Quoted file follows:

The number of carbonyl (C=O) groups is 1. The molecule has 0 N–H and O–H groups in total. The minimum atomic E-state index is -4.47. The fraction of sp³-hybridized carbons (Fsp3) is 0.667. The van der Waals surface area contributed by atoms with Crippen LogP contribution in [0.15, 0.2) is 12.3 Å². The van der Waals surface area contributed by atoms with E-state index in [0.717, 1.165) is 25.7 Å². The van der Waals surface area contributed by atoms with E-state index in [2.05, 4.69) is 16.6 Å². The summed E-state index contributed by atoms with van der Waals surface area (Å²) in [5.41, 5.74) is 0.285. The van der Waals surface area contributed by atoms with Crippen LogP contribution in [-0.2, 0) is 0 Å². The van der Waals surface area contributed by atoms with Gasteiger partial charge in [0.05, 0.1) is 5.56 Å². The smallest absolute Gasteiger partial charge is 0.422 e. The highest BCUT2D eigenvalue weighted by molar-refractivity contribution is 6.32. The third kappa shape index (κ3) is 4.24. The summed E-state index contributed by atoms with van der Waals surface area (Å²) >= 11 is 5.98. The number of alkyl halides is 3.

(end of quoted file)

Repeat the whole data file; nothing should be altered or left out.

The number of carbonyl (C=O) groups is 1. The molecule has 0 N–H and O–H groups in total. The minimum atomic E-state index is -4.47. The fraction of sp³-hybridized carbons (Fsp3) is 0.667. The van der Waals surface area contributed by atoms with Crippen LogP contribution in [0.15, 0.2) is 12.3 Å². The van der Waals surface area contributed by atoms with E-state index in [0.717, 1.165) is 25.7 Å². The van der Waals surface area contributed by atoms with E-state index in [2.05, 4.69) is 16.6 Å². The summed E-state index contributed by atoms with van der Waals surface area (Å²) in [5.41, 5.74) is 0.285. The van der Waals surface area contributed by atoms with Crippen LogP contribution in [-0.2, 0) is 0 Å². The van der Waals surface area contributed by atoms with Gasteiger partial charge in [0.05, 0.1) is 5.56 Å². The smallest absolute Gasteiger partial charge is 0.422 e. The highest BCUT2D eigenvalue weighted by molar-refractivity contribution is 6.32. The third kappa shape index (κ3) is 4.24. The summed E-state index contributed by atoms with van der Waals surface area (Å²) >= 11 is 5.98. The number of alkyl halides is 3.